i
Poisson().
We start with an easy estimator
θ
is
˜
θ
= 1
X
1
=0
, which is unbiased (i.e.
if we observe nothing in the first observation period, we assume the event is
impossible). Then
E[
˜
θ | T = t] = P
X
1
= 0 |
n
X
1
X
i
= t
!
=
P(X
1
= 0)P(
P
n
2
X
i
= t)
P(
P
n
1
X
i
= t)
=
n 1
n
t
.
So
ˆ
θ
= (1
1
/n
)
P
x
i
. This approximately (1
1
/n
)
n
¯
X
e
¯
X
=
e
ˆ
λ
, which
makes sense.
Example. Let
X
1
, ··· , X
n
be iid
U
[0
, θ
], and suppose that we want to estimate
θ
. We have shown above that
T
=
max X
i
is sufficient for
θ
. Let
ˆ
θ
= 2
X
1
, an
unbiased estimator. Then
E[
˜
θ | T = t] = 2E[X
1
| max X
i
= t]
= 2E[X
1
| max X
i
= t, X
1
= max X
i
]P(X
1
= max X
i
)
+ 2E[X
1
| max X
i
= t, X
1
= max X
i
]P(X
1
= max X
i
)
= 2
t ×
1
n
+
t
2
n 1
n
=
n + 1
n
t.
So
ˆ
θ =
n+1
n
max X
i
is our new estimator.
1.4 Likelihood
There are many different estimators we can pick, and we have just come up with
some criteria to determine whether an estimator is “good”. However, these do
not give us a systematic way of coming up with an estimator to actually use. In
practice, we often use the maximum likelihood estimator.
Let
X
1
, ··· , X
n
be random variables with joint pdf/pmf
f
X
(x
| θ
). We
observe X = x.
Definition (Likelihood). For any given x, the likelihood of
θ
is
like
(
θ
) =
f
X
(x
|
θ
), regarded as a function of
θ
. The maximum likelihood estimator (mle) of
θ
is
an estimator that picks the value of θ that maximizes like(θ).
Often there is no closed form for the mle, and we have to find
ˆ
θ
numerically.
When we can find the mle explicitly, in practice, we often maximize the
log-likelihood instead of the likelihood. In particular, if
X
1
, ··· , X
n
are iid, each
with pdf/pmf f
X
(x | θ), then
like(θ) =
n
Y
i=1
f
X
(x
i
| θ),
log like(θ) =
n
X
i=1
log f
X
(x
i
| θ).
Example. Let X
1
, ··· , X
n
be iid Bernoulli(p). Then
l(p) = log like(p) =
X
x
i
log p +
n
X
x
i
log(1 p).
Thus
dl
dp
=
P
x
i
p
n
P
x
i
1 p
.
This is zero when
p
=
P
x
i
/n
. So this is the maximum likelihood estimator
(and is unbiased).
Example. Let
X
1
, ··· , X
n
be iid
N
(
µ, σ
2
), and we want to estimate
θ
= (
µ, σ
2
).
Then
l(µ, σ
2
) = log like(µ, σ
2
) =
n
2
log(2π)
n
2
log(σ
2
)
1
2σ
2
X
(x
i
µ)
2
.
This is maximized when
l
µ
=
l
σ
2
= 0.
We have
l
µ
=
1
σ
2
X
(x
i
µ),
l
σ
2
=
n
2σ
2
+
1
2σ
4
X
(x
i
µ)
2
.
So the solution, hence maximum likelihood estimator is (
ˆµ, ˆσ
2
) = (
¯x, S
xx
/n
),
where ¯x =
1
n
P
x
i
and S
xx
=
P
(x
i
¯x)
2
.
We shall see later that
S
XX
2
=
nˆσ
2
σ
2
χ
2
n1
, and so
E
(
ˆσ
2
) =
(n1)σ
2
n
, i.e.
ˆσ
2
is biased.
Example (German tank problem). Suppose the American army discovers some
German tanks that are sequentially numbered, i.e. the first tank is numbered 1,
the second is numbered 2, etc. Then if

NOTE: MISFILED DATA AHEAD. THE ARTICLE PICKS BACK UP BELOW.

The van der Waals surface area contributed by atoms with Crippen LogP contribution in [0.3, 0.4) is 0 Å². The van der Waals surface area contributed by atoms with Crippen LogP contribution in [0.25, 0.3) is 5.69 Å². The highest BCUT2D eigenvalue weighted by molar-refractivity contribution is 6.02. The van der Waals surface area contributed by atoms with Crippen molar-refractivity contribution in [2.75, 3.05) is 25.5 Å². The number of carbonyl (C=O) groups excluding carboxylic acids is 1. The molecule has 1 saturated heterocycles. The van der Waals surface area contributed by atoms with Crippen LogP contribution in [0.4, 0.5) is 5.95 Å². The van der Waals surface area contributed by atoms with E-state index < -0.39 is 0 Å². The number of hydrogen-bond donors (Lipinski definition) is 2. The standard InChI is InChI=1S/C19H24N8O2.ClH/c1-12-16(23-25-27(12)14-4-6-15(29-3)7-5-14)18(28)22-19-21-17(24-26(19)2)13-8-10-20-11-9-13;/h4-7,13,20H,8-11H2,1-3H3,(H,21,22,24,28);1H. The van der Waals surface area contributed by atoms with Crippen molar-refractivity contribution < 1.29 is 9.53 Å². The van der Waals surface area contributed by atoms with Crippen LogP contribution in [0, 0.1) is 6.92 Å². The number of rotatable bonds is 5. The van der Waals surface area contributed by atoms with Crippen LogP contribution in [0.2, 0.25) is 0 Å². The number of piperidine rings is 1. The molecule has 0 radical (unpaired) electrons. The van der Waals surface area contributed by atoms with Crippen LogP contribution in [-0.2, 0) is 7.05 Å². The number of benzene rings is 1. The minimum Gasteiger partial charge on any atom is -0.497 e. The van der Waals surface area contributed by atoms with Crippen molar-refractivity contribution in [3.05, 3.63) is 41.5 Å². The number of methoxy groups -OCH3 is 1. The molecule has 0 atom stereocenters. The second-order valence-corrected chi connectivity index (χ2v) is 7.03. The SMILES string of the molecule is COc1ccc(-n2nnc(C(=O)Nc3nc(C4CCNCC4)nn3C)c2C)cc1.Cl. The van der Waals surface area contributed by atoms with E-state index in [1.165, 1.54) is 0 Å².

θ
tanks are produced, then the probability
distribution of the tank number is
U
(0
, θ
). Suppose we have discovered
n
tanks
whose numbers are
x
1
, x
2
, ··· , x
n
, and we want to estimate
θ
, the total number
of tanks produced. We want to find the maximum likelihood estimator.
Then
like(θ) =
1
θ
n
1
[max x
i
θ]
1
[min x
i
0]
.
So for
θ max x
i
,
like
(
θ
) = 1
n
and is decreasing as
θ
increases, while for
θ < max x
i
, like(θ) = 0. Hence the value
ˆ
θ = max x
i
maximizes the likelihood.
Is
ˆ
θ
unbiased? First we need to find the distribution of
ˆ
θ
. For 0
t θ
, the
cumulative distribution function of
ˆ
θ is
F
ˆ
θ
(t) = P (
ˆ
θ t) = P(X
i
t for all i) = (P(X
i
t))
n
=
t
θ
n
,
Differentiating with respect to T , we find the pdf f
ˆ
θ
=
nt
n1
θ
n
. Hence
E(
ˆ
θ) =
Z
θ
0
t
nt
n1
θ
n
dt =
n + 1
.
So
ˆ
θ is biased, but asymptotically unbiased.
Example. Smarties come in
k
equally frequent colours, but suppose we do not
know
k
. Assume that we sample with replacement (although this is unhygienic).
Our first Smarties are Red, Purple, Red, Yellow. Then
like(k) = P
k
(1st is a new colour)P
k
(2nd is a new colour)
P
k
(3rd matches 1st)P
k
(4th is a new colour)
= 1 ×
k 1
k
×
1
k
×
k 2
k
=
(k 1)(k 2)
k
3
.
The maximum likelihood is 5 (by trial and error), even though it is not much
likelier than the others.
How does the mle relate to sufficient statistics? Suppose that
T
is sufficient
for
θ
. Then the likelihood is
g
(
T
(x)
, θ
)
h
(x), which depends on
θ
through
T
(x).
To maximise this as a function of
θ
, we only need to maximize
g
. So the mle
ˆ
θ
is a function of the sufficient statistic.
Note that if
ϕ
=
h
(
θ
) with
h
injective, then the mle of
ϕ
is given by
h
(
ˆ
θ
). For
example, if the mle of the standard deviation
σ
is
ˆσ
, then the mle of the variance
σ
2
is
ˆσ
2
. This is rather useful in practice, since we can use this to simplify a lot
of computations.
1.5 Confidence intervals
Definition. A 100
γ
% (0
< γ <
1) confidence interval for
θ
is a random interval
(
A
(X)
, B
(X)) such that
P
(
A
(X)
< θ < B
(X)) =
γ
, no matter what the true
value of θ may be.
It is also possible to have confidence intervals for vector parameters.
Notice that it is the endpoints of the interval that are random quantities,
while θ is a fixed constant we want to find out.
We can interpret this in terms of repeat sampling. If we calculate (
A
(x)
, B
(x))
for a large number of samples x, then approximately 100
γ
% of them will cover
the true value of θ.
It is important to know that having observed some data x and calculated
95% confidence interval, we cannot say that
θ
has 95% chance of being within
the interval. Apart from the standard objection that
θ
is a fixed value and